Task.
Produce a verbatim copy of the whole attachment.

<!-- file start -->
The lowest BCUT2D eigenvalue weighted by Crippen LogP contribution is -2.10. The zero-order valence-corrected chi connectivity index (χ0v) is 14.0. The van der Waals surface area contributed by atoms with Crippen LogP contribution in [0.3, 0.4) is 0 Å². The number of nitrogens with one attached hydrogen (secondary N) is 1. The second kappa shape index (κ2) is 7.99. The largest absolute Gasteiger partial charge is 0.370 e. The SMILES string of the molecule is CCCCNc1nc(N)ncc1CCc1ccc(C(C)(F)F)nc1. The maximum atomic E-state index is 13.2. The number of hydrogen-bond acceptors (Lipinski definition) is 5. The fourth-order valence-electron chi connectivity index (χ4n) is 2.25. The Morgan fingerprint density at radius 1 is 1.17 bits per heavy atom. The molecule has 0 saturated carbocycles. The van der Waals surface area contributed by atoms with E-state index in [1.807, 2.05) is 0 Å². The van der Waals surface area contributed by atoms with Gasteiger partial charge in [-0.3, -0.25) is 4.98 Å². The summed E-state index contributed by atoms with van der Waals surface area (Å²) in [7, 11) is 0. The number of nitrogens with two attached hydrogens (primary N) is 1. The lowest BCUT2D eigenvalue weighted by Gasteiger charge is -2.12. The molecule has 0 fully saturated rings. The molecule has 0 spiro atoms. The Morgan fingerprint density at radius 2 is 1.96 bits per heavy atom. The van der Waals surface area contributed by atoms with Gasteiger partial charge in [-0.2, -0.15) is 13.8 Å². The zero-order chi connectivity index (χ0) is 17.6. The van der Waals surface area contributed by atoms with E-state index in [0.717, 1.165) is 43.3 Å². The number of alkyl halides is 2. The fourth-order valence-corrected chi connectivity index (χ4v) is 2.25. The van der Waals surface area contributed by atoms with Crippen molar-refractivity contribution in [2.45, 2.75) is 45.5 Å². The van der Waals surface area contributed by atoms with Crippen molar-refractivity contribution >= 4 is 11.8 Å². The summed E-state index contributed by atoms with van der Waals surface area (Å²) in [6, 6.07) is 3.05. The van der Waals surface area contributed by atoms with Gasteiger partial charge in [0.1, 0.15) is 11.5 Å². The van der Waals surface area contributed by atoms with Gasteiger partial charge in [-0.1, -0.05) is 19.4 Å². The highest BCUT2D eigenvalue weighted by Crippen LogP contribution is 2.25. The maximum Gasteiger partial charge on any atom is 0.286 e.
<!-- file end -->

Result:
The lowest BCUT2D eigenvalue weighted by Crippen LogP contribution is -2.10. The zero-order valence-corrected chi connectivity index (χ0v) is 14.0. The van der Waals surface area contributed by atoms with Crippen LogP contribution in [0.3, 0.4) is 0 Å². The number of nitrogens with one attached hydrogen (secondary N) is 1. The second kappa shape index (κ2) is 7.99. The largest absolute Gasteiger partial charge is 0.370 e. The SMILES string of the molecule is CCCCNc1nc(N)ncc1CCc1ccc(C(C)(F)F)nc1. The maximum atomic E-state index is 13.2. The number of hydrogen-bond acceptors (Lipinski definition) is 5. The fourth-order valence-electron chi connectivity index (χ4n) is 2.25. The Morgan fingerprint density at radius 1 is 1.17 bits per heavy atom. The molecule has 0 saturated carbocycles. The van der Waals surface area contributed by atoms with E-state index in [1.807, 2.05) is 0 Å². The van der Waals surface area contributed by atoms with Gasteiger partial charge in [-0.3, -0.25) is 4.98 Å². The summed E-state index contributed by atoms with van der Waals surface area (Å²) in [7, 11) is 0. The number of nitrogens with two attached hydrogens (primary N) is 1. The lowest BCUT2D eigenvalue weighted by Gasteiger charge is -2.12. The molecule has 0 fully saturated rings. The molecule has 0 spiro atoms. The Morgan fingerprint density at radius 2 is 1.96 bits per heavy atom. The van der Waals surface area contributed by atoms with Gasteiger partial charge in [-0.2, -0.15) is 13.8 Å². The zero-order chi connectivity index (χ0) is 17.6. The van der Waals surface area contributed by atoms with E-state index in [0.717, 1.165) is 43.3 Å². The number of alkyl halides is 2. The fourth-order valence-corrected chi connectivity index (χ4v) is 2.25. The van der Waals surface area contributed by atoms with Crippen molar-refractivity contribution in [2.45, 2.75) is 45.5 Å². The van der Waals surface area contributed by atoms with Crippen molar-refractivity contribution >= 4 is 11.8 Å². The summed E-state index contributed by atoms with van der Waals surface area (Å²) in [6, 6.07) is 3.05. The van der Waals surface area contributed by atoms with Gasteiger partial charge in [0.1, 0.15) is 11.5 Å². The van der Waals surface area contributed by atoms with Gasteiger partial charge in [-0.1, -0.05) is 19.4 Å². The highest BCUT2D eigenvalue weighted by Crippen LogP contribution is 2.25. The maximum Gasteiger partial charge on any atom is 0.286 e.